There is a very common saying that when the cat is away, the mouse will play. I was overseas visiting family for two weeks and while I was gone, he had decided to build a foundry on our front porch. Granted, the boy is not stupid. Had he decided to build such a thing while I was home, it would not have happened. No way, no how. So he smartly waited until I was away. He gathered up the necessary equipment, like an iron pot, coal, plaster, sand, pipes and a blow dryer (?) and then he began melting anything metal he could get his hands on - old license plates that he found on the side of the road and a metal baseball bat that has been lying around the house for the past few years along with other metal scrap lying around the garage. Of course, in retrospect, he probably should have drilled a hole into the metal baseball bat before attempting to melt it at 1200 degrees so it wouldn't have literally exploded into a ball of fire while simultaneously singing all the hairs off his arm and almost injuring my nephew (sorry, sis....), but boys will be boys. Of course, he is now pleased as punch that he's managed to blow something up even BEFORE he enters the army.
This day, July 29th bears even more importance than simply the date my son becomes a soldier in the Israeli army. It also, weirdly, happens to be the same date as my grandfather's birthday. This may seem like just a coincidence to you, but it has much more meaning to me.
When my son went on his Poland trip in the beginning of 12th grade, he came home and didn't talk too much about it. I know it affected him, but he's never been a touchy-feely kind of kid. But what he did say is that he had this weird feeling - a goose-bumpy kind of feeling - when he first walked under the infamous sign "welcoming" visitors into Auschwitz. He said, that as he stepped under the sign, he couldn't stop wondering how it must have been for his great grandfather (Melech Good z"l) to walk under the same sign under vastly different circumstances so many decades ago. It resolved something in him about being an Israeli and what exactly that entailed. That he was nearing a time in his life where he would get the chance and the opportunity to help and protect his country and his countrymen from those who wish to do us harm. And that he was lucky to be living in a time where this is possible, unlike his great grandfather, who was unfortunately unable to do so.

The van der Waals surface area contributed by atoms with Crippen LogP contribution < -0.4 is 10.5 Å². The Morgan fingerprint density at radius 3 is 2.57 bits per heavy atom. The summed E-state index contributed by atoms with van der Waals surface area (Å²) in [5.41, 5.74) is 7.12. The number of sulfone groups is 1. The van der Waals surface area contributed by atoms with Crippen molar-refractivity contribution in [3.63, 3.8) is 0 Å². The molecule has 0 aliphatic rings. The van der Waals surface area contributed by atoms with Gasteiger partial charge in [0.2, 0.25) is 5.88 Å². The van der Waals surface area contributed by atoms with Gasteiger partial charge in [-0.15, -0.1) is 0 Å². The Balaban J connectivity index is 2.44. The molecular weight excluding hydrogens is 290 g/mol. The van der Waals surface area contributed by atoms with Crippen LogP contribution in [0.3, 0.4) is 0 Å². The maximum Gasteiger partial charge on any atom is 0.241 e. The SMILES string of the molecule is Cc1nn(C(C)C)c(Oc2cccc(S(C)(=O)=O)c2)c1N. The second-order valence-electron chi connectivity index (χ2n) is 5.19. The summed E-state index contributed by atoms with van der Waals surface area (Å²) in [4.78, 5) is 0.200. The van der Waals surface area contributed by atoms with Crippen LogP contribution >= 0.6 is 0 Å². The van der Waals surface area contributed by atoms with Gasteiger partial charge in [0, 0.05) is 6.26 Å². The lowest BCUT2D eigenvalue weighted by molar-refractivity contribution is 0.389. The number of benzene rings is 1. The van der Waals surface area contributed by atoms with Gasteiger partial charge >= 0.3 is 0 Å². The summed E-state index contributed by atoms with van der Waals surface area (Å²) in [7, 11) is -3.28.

My grandfather died three months after my son's bar mitzvah and we were fortunate enough to have him travel all the way from Canada to celebrate with us. I remember him crying as my son finished reading from the Torah and when I asked him why he was crying, he said it was because he never thought that he'd ever have the chance to witness his great grandson become a bar mitzvah in Israel. It was about two years after his death that I went on a roots trip to Poland. And it was there that we discovered my grandfather's real birthday. He never knew it. Like so many Jewish parents in rural Poland at that time, his birth wasn't registered until he was almost 21 years old in a common tactic to avoid their sons being conscripted into the Polish army. And as a result, he never knew his actual birth date. Since his bar mitzvah consisted of just an Aliyah to the Torah, a shot of whiskey and some chick peas and herring, there wasn't even a Torah portion that he might have remembered. And so, upon coming to Canada, Canadian immigration officials picked Christmas as his birthday and that was the day we celebrated for years, knowing all the while, that it wasn't real.
But now we know. We know it's July 29th. They say that with enough time, things often come full circle. I couldn't have asked for a more auspicious day for my son to enter the army. And I can't help but think of it as fate. And when I watch him walk away from me in Givat Hatachmoshet and head towards the bus that will take him to basic training, I know my grandfather will be spending his birthday watching over him.